| February 24, 2016 | Home & Real Estate
From Barry Diller’s $113 million pledge to erect an island off Pier 55, to starchitect Rafael Viñoly donating his services to the estuarium at Pier 26, Hudson River Park has become shorthand for the winning combo of community investment and private funding.
A rendering of Barry Diller’s “Billionaire’s Island.”
Gotham joined supporters and shapers of Friends of Hudson River Park—the non-profit organization dedicated to supporting the West Side park’s maintenance and growth—at American Cut in Tribeca to talk Barry Diller’s naysayers, Google’s new riverside digs, and why you can’t put a price on Manhattan’s waterfront.
What inspired you to join Friends of Hudson River Park?
Jeremy Stein: It always amazed me that the greatest city in the world had nothing on its waterfront. We’re now part of a renaissance where everything is going to change within our lifetime. What motivated me [to join Friends of Hudson River Park] was the realization that the park is privately funded.
Leonard Steinberg: The quality of life has changed dramatically on the West Side because of this park. People used to say, “Steps from Central Park.” Now, you can’t use the word “steps” anymore, but you can say, “Sandwiched between Hudson River Park and High Line Park.”
Nick Silvers: I became more involved after Hurricane Sandy. A few board members and Tribeca residents wrote checks to rebuild Pier 25 within five months so that our kids could run around on the park once summer came.
There has been lots of buzz about Barry Diller building “Billionaire’s Island” off Pier 55. Naysayers claim the money can be better used.
NS: I don’t see a difference between Barry Diller donating $113 million and John Paulson giving $100 million to Central Park [in 2012].
Greg Gushée: Bringing in someone like Thomas Heatherwick to do the design—that would have never happened had it been a public process.
David Juracich: The High Line struggled with decades of bureaucracy. Yet, people pushed forward and it’s now the number one tourist attraction in New York City.
LS: Whatever New York can build that’s incredibly distinctive to the city will always have tremendous long-term value.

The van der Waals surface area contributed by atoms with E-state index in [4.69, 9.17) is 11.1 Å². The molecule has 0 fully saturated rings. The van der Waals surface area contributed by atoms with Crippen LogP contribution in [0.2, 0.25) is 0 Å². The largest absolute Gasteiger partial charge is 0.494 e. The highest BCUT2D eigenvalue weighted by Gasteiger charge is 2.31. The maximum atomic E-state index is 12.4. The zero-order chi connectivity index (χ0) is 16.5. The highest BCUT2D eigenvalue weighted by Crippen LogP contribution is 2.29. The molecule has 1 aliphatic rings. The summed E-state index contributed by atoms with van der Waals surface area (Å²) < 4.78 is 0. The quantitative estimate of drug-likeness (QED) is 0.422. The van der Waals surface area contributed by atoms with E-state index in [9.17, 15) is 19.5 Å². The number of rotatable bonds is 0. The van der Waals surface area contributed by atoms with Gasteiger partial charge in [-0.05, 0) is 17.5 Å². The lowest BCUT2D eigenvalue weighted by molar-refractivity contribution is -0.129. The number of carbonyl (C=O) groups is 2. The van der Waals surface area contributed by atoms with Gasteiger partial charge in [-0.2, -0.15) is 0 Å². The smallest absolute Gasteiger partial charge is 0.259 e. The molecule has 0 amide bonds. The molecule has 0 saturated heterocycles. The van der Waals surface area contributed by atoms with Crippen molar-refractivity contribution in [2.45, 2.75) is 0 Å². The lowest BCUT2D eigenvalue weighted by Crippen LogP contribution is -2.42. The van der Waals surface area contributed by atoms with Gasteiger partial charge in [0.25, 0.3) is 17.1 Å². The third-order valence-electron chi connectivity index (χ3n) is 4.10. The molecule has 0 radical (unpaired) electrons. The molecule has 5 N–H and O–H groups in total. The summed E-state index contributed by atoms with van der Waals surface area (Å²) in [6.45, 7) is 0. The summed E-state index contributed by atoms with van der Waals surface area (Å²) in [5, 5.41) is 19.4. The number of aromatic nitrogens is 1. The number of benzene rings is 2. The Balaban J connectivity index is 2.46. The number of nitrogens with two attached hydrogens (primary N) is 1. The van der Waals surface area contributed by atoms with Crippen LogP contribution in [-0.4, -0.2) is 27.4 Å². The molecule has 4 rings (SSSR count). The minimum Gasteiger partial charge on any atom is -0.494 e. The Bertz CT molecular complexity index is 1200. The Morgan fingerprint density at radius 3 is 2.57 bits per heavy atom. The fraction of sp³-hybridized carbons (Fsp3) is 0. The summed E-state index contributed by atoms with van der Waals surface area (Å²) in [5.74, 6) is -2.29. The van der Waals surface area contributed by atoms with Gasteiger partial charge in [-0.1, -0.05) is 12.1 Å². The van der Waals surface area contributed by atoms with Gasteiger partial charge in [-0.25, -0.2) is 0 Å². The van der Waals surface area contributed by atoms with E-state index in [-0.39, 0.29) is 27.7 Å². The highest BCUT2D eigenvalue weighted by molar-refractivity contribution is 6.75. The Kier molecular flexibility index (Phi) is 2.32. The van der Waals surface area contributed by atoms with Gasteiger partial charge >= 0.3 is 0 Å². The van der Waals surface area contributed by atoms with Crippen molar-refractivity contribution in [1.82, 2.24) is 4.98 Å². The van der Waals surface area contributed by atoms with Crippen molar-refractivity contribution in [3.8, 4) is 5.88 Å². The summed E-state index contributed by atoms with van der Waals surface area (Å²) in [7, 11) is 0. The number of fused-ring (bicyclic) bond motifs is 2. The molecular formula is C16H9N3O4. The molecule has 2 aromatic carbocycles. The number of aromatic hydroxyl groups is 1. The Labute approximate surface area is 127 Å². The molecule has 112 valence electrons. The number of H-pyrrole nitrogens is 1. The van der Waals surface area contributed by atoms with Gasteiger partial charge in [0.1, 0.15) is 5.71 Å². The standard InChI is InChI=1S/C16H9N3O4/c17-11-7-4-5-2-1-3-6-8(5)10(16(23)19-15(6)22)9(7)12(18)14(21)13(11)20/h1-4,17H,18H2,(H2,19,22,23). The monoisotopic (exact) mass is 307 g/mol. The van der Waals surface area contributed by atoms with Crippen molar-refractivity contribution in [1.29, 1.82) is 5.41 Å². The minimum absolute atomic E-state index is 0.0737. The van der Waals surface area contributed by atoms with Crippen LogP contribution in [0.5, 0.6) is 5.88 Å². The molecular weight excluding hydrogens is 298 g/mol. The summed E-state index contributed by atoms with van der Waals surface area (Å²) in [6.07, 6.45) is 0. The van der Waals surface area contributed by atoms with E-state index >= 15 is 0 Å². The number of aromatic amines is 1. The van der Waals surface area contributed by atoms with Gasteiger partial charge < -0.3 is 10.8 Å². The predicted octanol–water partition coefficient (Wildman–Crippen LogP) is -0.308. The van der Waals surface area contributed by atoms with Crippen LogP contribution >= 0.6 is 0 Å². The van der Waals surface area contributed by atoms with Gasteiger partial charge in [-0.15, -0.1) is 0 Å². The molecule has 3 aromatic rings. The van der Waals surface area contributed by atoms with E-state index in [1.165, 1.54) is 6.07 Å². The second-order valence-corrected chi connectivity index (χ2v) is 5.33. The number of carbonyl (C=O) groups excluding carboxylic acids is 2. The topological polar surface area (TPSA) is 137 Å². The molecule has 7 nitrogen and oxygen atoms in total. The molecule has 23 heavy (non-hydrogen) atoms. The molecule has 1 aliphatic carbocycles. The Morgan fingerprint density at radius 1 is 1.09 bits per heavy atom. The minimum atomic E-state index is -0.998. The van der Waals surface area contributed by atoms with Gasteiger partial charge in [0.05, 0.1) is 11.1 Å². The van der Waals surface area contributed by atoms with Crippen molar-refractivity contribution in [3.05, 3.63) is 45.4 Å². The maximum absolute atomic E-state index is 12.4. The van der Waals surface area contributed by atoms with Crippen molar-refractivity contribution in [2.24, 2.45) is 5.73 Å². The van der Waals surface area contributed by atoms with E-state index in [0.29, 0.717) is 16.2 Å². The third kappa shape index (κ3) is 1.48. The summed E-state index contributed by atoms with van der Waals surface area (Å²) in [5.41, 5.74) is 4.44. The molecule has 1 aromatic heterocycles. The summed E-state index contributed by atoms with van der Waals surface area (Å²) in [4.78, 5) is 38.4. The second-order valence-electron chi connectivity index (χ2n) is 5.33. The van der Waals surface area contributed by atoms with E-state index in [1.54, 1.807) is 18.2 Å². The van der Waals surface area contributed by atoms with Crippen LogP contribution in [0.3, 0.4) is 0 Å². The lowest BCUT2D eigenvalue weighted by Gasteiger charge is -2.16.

JS: Same can be said for Rafael Viñoly donating his design services [to the estuarium at Pier 26]. I hope it creates competition so that every starchitect will want to get involved.
From left: Jeremy Stein, David Juracich, Leonard Steinberg, Nick Silvers, and Greg Gushée discuss the ripple effects of Hudson River Park over lunch at American Cut.
What residential buildings near the park have been the game-changers?
LS: 200 11th Avenue changed the entire perception as to what happens north of 23rd Street.
NS: Superior Ink established the whole corridor along Hudson River Park as a very exciting, ultra-luxury market.
DJ: We have a rental project on First Avenue and 36th Street that has us working a lot with the city, which is using Hudson River Park as a blueprint for the East Side.
10 Hudson Yards is quickly becoming the nation’s corporate epicenter—with Google signing up, among others.
GG: We have 10 million square feet of office space at Pier 57 and have completely leased the first two buildings to corporations like Coach, L’Oréal, SAP, Wells Fargo, and Time Warner.
NS: We just rented 119 West 24th Street to Anheuser-Busch. They wanted to bring all their creative here to take advantage of the urbanization and millennial trend.
LS: It’s all about walkable lifestyle. Imagine working at the super-pier of Google and walking home to West Chelsea.
GG: These corporations realize they need to attract top talent, and top talent wants to live in a well-connected area.
photography by tanya malott (panelists); © hudson river park (billionaire’s island); courtesy of related (70 vestry)